Ebola virus disease (EVD) is a severe, often fatal, viral disease. Currently, there are Ebola outbreaks in the Western African nations of Guinea and Sierra Leone. This page is to familiarize Marylanders with facts about the virus and inform them on the steps taken by the State of Maryland to protect public health.
To date, there have been no cases of the disease acquired in Maryland.
Ebola symptoms usually include fever. Other symptoms may include headache, diarrhea, vomiting, weakness, joint and muscle aches, stomach pain, lack of appetite and bleeding. The symptoms can be similar to other, more common, infections. Symptoms appear 2-21 days after exposure to the virus, but most commonly occur 8-10 days after exposure.
How is Ebola spread? Individuals who do not have a fever are not contagious and cannot transmit the disease to another person. The Ebola virus is transmitted through direct contact with the blood or body fluids of an infected person with symptoms or through exposure to objects (such as needles) contaminated by infected body fluids. Transmission can also occur from directly handling bats, rodents or primates in areas where Ebola occurs.
How Ebola is Spread
Individuals who have recently been in a country with known Ebola, and who also have had:
If someone has symptoms of Ebola and a possible exposure, that person should see a healthcare provider.
What is the treatment for Ebola?
There is no specific treatment for Ebola; treatment is limited to close monitoring and supportive
What is the risk of Ebola in Maryland?
Because of these steps -- while it is possible that additional cases might appear in the United States, including Maryland -- it is very unlikely that there will be a significant outbreak here. Strict adherence to infection control practices prevents the spread of the virus in health care settings. DHMH will continue to work closely with leaders in infection control and CDC to support health care workers.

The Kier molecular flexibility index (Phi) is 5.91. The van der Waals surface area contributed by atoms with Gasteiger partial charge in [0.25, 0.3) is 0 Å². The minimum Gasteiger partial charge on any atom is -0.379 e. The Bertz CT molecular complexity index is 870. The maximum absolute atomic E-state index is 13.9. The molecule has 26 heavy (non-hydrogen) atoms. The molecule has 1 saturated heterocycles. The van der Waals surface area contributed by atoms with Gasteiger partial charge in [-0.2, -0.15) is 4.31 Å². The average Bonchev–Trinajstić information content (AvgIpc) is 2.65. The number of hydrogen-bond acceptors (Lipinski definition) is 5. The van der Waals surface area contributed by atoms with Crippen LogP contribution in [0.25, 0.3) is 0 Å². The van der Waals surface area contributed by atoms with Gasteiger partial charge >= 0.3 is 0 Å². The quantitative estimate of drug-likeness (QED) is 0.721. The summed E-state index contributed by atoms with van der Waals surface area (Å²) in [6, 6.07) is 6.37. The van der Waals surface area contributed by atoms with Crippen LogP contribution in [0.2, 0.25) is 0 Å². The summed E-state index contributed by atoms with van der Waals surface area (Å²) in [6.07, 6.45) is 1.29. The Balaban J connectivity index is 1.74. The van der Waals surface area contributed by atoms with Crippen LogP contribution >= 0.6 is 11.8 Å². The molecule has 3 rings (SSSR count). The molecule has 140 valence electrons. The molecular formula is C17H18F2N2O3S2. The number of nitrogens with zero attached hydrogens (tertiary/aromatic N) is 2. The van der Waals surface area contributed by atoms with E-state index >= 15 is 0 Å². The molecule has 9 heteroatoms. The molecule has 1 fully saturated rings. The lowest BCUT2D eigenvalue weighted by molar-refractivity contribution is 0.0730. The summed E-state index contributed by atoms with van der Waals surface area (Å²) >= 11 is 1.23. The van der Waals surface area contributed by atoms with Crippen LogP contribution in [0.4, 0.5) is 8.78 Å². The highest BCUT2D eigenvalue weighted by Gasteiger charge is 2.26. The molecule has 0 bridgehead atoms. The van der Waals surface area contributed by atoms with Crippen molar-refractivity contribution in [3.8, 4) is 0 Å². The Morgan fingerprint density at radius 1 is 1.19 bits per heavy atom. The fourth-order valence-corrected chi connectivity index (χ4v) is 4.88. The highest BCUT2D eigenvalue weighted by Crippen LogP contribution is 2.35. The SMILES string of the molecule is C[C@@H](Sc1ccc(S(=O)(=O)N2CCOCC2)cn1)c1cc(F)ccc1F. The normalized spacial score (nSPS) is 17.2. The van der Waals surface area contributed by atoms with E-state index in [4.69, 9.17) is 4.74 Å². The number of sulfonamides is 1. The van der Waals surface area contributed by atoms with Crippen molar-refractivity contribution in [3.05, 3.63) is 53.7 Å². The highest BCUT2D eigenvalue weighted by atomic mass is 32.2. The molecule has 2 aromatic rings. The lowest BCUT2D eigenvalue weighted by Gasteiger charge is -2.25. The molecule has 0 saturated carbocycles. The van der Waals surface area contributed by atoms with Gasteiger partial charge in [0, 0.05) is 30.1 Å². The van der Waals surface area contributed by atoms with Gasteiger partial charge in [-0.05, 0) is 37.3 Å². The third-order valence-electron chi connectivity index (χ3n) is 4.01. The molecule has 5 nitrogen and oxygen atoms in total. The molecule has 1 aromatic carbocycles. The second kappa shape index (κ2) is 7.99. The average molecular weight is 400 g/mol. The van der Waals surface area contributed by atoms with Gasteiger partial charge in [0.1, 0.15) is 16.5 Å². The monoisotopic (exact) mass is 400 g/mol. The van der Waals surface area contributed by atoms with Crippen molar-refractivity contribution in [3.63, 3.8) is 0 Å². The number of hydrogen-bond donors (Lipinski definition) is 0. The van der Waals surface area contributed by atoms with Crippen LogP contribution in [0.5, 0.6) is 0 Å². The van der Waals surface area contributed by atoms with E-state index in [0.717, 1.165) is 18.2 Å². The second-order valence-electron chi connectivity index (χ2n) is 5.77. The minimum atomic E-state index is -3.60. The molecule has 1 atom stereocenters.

What is DHMH doing?
DHMH is monitoring the national and global situation and is in frequent communication with the CDC. DHMH is conducting disease surveillance and regularly communicates with and distributes guidance to Maryland hospitals and healthcare providers. DHMH works with health care providers and local health departments to quickly investigate reports of possible Ebola infections.
In the event that a Maryland high-risk patient [someone who displayed symptoms and also had traveled to a West African nation where the Ebola outbreak is occurring or also had come into contact with the body fluids of an infected person] required testing, DHMH's lab (working in conjunction with the CDC's lab) would test specimens from that patient. In the event that both the CDC and DHMH labs returned a result confirming an Ebola infection, we would share that information with the public.
Where can I learn more?
For the most current information regarding Ebola and outbreaks caused by Ebola, visit http://www.cdc.gov/vhf/ebola/
Download the DHMH Ebola General Fact Sheet
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